Tipperary's journey over for now but pride still very much intact

The journey is over for now, but if Liam Kearns and his men were told at the start of this difficult year that they would play in front of almost 54,000 people in Croke Park on All-Ireland semi-final day, they would have accepted that scenario with open arms.

Tipperary's journey over for now but pride still very much intact

Pride was the overriding emotion, then, at the final whistle, despite the disappointment. But as I mulled over this one, stuck in matchday traffic out of Druncondra, I was already coming round to the view that the players will see this as one that got away.

I had commented all week that Tipp needed a solid opening quarter to have any chance of winning. They had that, but they could have profited much more from that bright start were it not for some poor wides from very scoreable positions.

They still found themselves in a comfortable position at six points to three up, and seemed in control, especially when you factor in Robbie Kiely’s black card, which looked an extremely harsh decision, the first of many unfavourable ones Tipp suffered at the hands of referee David Coldrick.

Kiely’s removal after a mere eight minutes was pivotal to the outcome of the game as he has been an absolute colossus at centre-back this year. The Tipp management team seemed at a loss as how to fill the void.

That incident was one of many over the course of this year’s championship that drive home the need for the game’s administrators to move with the times and introduce a TMO. We can learn so much from how rugby is referreed. Take the controversial decisions out of the referee’s hands and rid the game of the inconsistency in the implementation and interpretation of the rules. Surely players like Robbie Kiely deserve this?

The consistent cynical fouling by Lee Keegan on Michael Quinlivan in the opening ten minutes of the game went unpunished by Coldrick, illustrating that on the big day, in the big games, the top teams seem to be on the right side of these calls and not the lowly Division 3 or 4 sides.

We have seen the positive influence that Hawkeye has had since its introduction and it is time to embrace further change. Too much of our focus after games is on game-changing decisions. Bill Maher was another to suffer yesterday.

Still, Tipp had mended and made-do and coped without Kiely. And then came that goal….

Suddenly, the game was level and the wind completely taken out of Tipp’s sails. Similar to Galway’s goal in the hurling semi-final, a blind handpass led to an interception and the ball quickly ended up in the back of the Tipp net. The hole left by Kiely’s dismissal had been found.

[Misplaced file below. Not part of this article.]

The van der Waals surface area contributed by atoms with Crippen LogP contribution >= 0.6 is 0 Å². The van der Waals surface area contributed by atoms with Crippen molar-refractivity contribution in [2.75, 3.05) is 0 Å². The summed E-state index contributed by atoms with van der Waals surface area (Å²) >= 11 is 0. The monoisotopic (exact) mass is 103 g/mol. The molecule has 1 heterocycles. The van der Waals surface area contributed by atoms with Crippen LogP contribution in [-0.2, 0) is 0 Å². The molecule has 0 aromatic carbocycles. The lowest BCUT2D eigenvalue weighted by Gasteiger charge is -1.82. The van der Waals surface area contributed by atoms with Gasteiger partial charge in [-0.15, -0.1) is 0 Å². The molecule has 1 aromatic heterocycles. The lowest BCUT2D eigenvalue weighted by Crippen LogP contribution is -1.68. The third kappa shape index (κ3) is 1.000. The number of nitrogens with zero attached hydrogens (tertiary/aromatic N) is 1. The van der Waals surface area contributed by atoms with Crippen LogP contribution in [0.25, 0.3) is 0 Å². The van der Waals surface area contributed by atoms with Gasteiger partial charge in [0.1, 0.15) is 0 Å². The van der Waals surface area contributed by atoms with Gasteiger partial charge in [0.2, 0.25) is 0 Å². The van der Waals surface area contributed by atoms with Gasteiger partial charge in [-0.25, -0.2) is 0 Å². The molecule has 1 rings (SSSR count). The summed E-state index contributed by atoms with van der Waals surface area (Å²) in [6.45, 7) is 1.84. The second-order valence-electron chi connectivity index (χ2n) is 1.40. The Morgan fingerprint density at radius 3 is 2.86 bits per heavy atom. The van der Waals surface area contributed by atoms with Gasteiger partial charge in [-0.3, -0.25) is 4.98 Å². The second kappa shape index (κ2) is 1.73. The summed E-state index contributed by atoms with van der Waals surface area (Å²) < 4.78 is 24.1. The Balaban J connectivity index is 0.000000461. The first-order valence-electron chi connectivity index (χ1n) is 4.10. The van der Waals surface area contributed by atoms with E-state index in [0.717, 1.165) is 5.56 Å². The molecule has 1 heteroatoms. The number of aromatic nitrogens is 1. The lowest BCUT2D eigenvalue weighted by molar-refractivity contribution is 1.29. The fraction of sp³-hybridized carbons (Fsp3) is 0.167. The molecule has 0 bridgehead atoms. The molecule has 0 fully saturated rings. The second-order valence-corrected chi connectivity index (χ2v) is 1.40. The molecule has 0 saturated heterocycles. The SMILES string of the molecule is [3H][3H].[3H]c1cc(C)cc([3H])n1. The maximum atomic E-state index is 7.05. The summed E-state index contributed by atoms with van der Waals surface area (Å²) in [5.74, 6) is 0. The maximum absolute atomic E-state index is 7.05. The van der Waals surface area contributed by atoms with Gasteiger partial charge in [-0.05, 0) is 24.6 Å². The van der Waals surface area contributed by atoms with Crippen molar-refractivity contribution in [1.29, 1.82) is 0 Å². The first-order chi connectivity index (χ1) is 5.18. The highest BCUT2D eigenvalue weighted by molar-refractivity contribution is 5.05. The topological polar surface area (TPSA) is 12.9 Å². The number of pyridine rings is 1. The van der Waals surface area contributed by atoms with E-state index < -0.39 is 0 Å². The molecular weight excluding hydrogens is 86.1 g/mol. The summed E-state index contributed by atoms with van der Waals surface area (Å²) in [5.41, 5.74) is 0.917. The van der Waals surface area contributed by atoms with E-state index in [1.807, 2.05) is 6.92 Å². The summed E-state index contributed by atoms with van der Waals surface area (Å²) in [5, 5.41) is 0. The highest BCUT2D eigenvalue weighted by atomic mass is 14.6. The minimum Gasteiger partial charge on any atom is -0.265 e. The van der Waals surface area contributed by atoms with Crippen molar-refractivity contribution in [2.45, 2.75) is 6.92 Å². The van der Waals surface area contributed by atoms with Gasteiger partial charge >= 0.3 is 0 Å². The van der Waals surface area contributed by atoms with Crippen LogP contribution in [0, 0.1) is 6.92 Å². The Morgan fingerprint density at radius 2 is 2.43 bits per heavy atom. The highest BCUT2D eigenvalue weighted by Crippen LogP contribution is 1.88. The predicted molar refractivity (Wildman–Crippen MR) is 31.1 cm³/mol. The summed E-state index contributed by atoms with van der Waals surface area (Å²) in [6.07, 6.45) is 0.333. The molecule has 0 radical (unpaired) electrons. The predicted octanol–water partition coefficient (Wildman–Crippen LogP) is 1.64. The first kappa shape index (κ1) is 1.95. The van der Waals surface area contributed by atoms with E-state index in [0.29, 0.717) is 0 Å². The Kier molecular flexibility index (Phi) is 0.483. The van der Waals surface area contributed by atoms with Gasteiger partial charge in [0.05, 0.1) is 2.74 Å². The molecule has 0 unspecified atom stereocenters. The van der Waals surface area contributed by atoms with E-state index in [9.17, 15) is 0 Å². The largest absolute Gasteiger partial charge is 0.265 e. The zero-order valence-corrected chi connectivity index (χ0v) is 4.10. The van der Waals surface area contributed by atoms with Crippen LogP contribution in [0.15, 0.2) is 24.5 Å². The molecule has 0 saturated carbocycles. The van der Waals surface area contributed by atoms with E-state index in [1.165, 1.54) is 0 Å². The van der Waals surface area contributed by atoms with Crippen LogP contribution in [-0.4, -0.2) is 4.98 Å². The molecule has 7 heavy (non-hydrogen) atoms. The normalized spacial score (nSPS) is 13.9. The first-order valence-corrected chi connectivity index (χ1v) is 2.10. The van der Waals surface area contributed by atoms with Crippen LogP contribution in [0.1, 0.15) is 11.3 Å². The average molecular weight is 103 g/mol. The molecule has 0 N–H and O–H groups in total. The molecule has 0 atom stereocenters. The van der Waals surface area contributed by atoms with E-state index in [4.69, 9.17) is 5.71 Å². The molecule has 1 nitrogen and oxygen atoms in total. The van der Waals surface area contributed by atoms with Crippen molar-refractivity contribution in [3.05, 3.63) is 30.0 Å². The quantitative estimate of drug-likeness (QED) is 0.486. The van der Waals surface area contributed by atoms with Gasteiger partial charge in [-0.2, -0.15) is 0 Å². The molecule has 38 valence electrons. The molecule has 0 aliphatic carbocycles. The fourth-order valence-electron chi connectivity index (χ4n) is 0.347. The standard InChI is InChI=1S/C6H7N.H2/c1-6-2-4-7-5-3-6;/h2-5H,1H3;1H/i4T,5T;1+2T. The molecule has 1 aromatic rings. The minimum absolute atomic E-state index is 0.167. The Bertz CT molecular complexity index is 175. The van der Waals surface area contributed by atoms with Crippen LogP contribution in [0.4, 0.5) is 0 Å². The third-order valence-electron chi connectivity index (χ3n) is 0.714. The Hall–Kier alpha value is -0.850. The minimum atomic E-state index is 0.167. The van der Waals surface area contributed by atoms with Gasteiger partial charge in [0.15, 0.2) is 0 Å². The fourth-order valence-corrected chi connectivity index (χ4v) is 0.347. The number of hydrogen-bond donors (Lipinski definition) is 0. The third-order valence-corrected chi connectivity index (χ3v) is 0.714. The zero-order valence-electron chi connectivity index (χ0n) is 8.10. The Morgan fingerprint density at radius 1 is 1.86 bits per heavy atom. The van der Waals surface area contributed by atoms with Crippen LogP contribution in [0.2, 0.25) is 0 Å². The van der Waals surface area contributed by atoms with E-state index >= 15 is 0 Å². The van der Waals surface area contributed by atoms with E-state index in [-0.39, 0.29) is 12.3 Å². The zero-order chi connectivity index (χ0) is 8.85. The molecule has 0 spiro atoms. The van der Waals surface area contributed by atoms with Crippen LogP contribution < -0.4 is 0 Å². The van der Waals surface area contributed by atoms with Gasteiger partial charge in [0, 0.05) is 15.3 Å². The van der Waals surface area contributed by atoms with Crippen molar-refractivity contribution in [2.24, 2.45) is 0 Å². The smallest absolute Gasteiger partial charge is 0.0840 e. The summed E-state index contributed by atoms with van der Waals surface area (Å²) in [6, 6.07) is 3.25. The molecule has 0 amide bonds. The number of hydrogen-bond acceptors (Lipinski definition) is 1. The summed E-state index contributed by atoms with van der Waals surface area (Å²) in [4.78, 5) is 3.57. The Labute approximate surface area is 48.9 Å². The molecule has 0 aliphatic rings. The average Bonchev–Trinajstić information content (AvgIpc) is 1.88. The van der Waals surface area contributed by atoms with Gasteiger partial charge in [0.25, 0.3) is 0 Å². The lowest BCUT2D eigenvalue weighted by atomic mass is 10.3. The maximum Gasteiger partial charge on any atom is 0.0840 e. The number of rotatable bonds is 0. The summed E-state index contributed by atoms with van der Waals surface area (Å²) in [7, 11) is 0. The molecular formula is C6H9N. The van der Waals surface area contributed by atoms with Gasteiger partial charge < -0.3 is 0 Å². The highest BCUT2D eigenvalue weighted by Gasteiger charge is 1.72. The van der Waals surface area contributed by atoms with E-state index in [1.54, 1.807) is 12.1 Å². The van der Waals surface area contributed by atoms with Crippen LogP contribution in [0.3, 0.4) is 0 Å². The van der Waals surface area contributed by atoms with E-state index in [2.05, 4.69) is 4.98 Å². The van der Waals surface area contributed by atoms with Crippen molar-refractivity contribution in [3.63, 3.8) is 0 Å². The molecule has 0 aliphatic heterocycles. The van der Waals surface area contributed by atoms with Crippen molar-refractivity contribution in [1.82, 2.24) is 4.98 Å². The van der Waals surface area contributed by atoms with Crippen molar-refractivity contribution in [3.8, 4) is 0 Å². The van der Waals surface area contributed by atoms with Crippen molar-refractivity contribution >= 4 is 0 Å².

Mayo brought a very aggressive approach, very similar to what Kerry did in the Munster Final, which seemed to unsettle Tipp again in the 15 minutes before half-time, during which Mayo were completely dominant. In Andy Moran up front, they had a real match winner with the knowhow and experience that is so vital in these big games.

He had the measure of young Colm O’ Shaughnessy. Coming into this game, all expectations were probably on Cillian O’Connor to produce the match-winning turn in the Mayo attack, but it was the veteran who stole the show.

One must also admire the power and strength of Aidan O’Shea. He played a different role to what I expected of him today but nevertheless was highly effective. Tipp couldn’t cope with him driving through the centre, drawing the defender and laying off the ball to set up scores. He will be the key to Mayo’s chances of finally lifting Sam Maguire this year.

But there are issues they must address. In terms of possession, Tipp had the upper hand but the underdogs’ unwillingness to kick for scores when close to goal cost them dearly. Kerry or Dublin will not be found wanting in this department.

Mayo only managed to rack up a goal and three points in the entire second half, going for a period of almost 18 minutes without a score. That will concern Stephen Rochford and his men. When the second goal came, it was so fortunate, Evan Regan slipping while shooting for point and the ball somehow finding its way into the path of Conor O’Shea who finished with aplomb.

It’s been a rollercoaster year for Tipp. The forwards have led the way with dazzling perfomances throughout the season. However, on the biggest of stages, it was our defenders who shone. Ciaran McDonald was excellent in curbing the influence of Cillian O’Connor. While young Jimmy Feehan and my clubmate Alan Campbell can be very proud of their input today.

The Tipp crowd too was large and loud, delivering commited vocal support all afternoon. I really never expected that large a following to travel. Another reason to be proud on a big day for the county’s football lovers.

Hopefull, this year will prove a massive stepping stone for what is to come. I can’t wait to see what the next step is for Tipp.

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